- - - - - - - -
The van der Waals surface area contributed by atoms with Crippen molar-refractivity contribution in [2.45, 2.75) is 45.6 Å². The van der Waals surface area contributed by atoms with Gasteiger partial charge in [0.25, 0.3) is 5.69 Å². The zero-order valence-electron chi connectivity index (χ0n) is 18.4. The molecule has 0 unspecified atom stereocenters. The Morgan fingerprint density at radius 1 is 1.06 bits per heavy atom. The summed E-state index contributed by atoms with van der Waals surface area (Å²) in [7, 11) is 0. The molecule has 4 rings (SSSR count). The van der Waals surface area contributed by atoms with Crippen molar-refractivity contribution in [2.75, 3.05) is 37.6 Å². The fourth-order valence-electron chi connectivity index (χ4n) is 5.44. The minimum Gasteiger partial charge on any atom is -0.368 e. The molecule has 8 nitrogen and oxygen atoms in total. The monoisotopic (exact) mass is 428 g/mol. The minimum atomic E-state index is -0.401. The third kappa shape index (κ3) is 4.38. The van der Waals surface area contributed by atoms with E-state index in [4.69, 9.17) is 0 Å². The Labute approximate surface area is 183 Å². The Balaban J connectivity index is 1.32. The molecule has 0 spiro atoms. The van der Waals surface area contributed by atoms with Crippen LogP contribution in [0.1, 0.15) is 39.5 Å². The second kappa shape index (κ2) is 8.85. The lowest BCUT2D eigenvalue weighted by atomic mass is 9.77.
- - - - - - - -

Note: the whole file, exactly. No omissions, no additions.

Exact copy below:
The van der Waals surface area contributed by atoms with Crippen molar-refractivity contribution in [2.45, 2.75) is 45.6 Å². The van der Waals surface area contributed by atoms with Gasteiger partial charge in [0.25, 0.3) is 5.69 Å². The zero-order valence-electron chi connectivity index (χ0n) is 18.4. The molecule has 0 unspecified atom stereocenters. The Morgan fingerprint density at radius 1 is 1.06 bits per heavy atom. The summed E-state index contributed by atoms with van der Waals surface area (Å²) in [7, 11) is 0. The molecule has 4 rings (SSSR count). The van der Waals surface area contributed by atoms with Crippen molar-refractivity contribution in [2.75, 3.05) is 37.6 Å². The fourth-order valence-electron chi connectivity index (χ4n) is 5.44. The minimum Gasteiger partial charge on any atom is -0.368 e. The molecule has 8 nitrogen and oxygen atoms in total. The monoisotopic (exact) mass is 428 g/mol. The minimum atomic E-state index is -0.401. The third kappa shape index (κ3) is 4.38. The van der Waals surface area contributed by atoms with E-state index in [4.69, 9.17) is 0 Å². The Labute approximate surface area is 183 Å². The Balaban J connectivity index is 1.32. The molecule has 0 spiro atoms. The van der Waals surface area contributed by atoms with Crippen LogP contribution in [0.1, 0.15) is 39.5 Å². The second kappa shape index (κ2) is 8.85. The lowest BCUT2D eigenvalue weighted by atomic mass is 9.77.